★ TouchArcade needs your help. Click here to support us on Patreon.

iPhone: I never though I'd say this but.......

10-27-2008, 11:06 AM
#1
Joined: Sep 2008
Location: Vancouver, BC
Posts: 784
I never though I'd say this but.......

I never though that I would say this, but as app prices head towards .99, development may no longer be viable in certain instances.. This may not be a problem for the huge devs like EA and Sega who can make it up in volume. Sooner or later however, small devs won't be able to keep up with price drops. If we want to start seeing some really high quality games, were going to have to be willing to pay a little bit more than $10.

I mean, do you really think that Bioshock will sell for $2.99?

Last edited by BulletDev; 12-07-2012 at 05:53 AM.
10-27-2008, 11:16 AM
#2
Joined: Oct 2008
Location: Wilmore, KY
Posts: 72
Send a message via AIM to Renare
I am sure that when some of the more HQ games come out, we will definitely be paying for them. However, with the App store still in infancy and there being no set expectations.... It is pretty much chaos in the App store. As the store matures and Apple makes changes to help progress the store, I think everything will start to slow down. Question is... How long will that be?

10-27-2008, 11:23 AM
#3
Joined: Oct 2008
Location: PA, USA
Posts: 744
The problem has also been that most games aren't worth more then $10 right now. Give me a FULL online capable version of Tiger Woods 09 with all the courses and I'll happily pay $40 for it. However, what you'll likey get is a half-assed version with one or two courses, a limited amount of golfers, and no online multiplayer. I wouldn't pay more then $9.99 for that.
10-27-2008, 11:25 AM
#4
Joined: Sep 2008
Location: Vancouver, BC
Posts: 784
Quote:
Originally Posted by nickels View Post
The problem has also been that most games aren't worth more then $10 right now. Give me a FULL online capable version of Tiger Woods 09 with all the courses and I'll happily pay $40 for it. However, what you'll likey get is a half-assed version with one or two courses, a limited amount of golfers, and no online multiplayer. I wouldn't pay more then $9.99 for that.
Your right. I guess what I'm trying to say is that in the future, we have to be open to higher prices for better products.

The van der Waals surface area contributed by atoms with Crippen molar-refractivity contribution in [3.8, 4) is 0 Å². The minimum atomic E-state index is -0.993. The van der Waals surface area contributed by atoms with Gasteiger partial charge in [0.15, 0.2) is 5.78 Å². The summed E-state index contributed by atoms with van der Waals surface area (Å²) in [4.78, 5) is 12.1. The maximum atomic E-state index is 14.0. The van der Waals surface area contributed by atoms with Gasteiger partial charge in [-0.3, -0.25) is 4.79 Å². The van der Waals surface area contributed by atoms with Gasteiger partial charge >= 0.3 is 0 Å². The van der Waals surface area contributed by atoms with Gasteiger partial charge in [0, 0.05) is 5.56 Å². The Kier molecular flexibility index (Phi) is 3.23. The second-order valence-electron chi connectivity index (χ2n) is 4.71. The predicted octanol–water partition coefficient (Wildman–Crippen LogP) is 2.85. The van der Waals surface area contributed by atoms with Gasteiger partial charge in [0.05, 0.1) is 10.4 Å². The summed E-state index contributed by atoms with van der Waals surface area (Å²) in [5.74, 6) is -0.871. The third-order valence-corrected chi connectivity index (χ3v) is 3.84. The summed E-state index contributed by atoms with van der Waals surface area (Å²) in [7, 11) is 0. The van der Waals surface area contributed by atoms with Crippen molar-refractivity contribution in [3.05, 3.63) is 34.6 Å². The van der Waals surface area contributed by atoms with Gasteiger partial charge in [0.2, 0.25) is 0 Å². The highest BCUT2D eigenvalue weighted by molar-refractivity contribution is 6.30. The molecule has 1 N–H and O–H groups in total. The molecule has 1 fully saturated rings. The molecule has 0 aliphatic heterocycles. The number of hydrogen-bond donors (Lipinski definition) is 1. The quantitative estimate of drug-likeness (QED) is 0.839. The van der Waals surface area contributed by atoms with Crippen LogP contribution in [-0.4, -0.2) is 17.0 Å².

10-27-2008, 11:34 AM
#5
Joined: Sep 2008
Location: Atlantic Ocean
Posts: 665
Id be fine to pay 15 even 20 bucks on a good quality game.
10-27-2008, 11:40 AM
#6
Joined: Sep 2008
Posts: 224
It's interesting, definitely. I'm seriously contemplating development of a game that will, in all reality, take around 5-6 months to complete. It's a big risk, and a big project, and I'm not sure what the lie of the land will be in terms of pricing come March/April next year. There's always a risk with such a time investment, that's for sure, but it's compounded by the general feeling that prices are low currently in the app store.

We shall see I guess

"Arthur & Charles Present Create & Play" now available on the App Store
iTunes - Arthur & Charles Website
10-27-2008, 11:40 AM
#7
Joined: Sep 2008
Location: Colorado
Posts: 2,654
Quote:
Originally Posted by BarringtonSoftware View Post
I never though that I would say this, but if application prices keep going down, devs are going to make less and less money, eventually causing them to hold development. This may not be a problem for the huge devs like EA and Sega, but sooner or later, everyone else won't be able to keep up with the price drops. If we want to start seeing some really high quality games, were going to have to be willing to pay a little bit more than $10.

I mean, do you really think that Bioshock will sell for $2.99?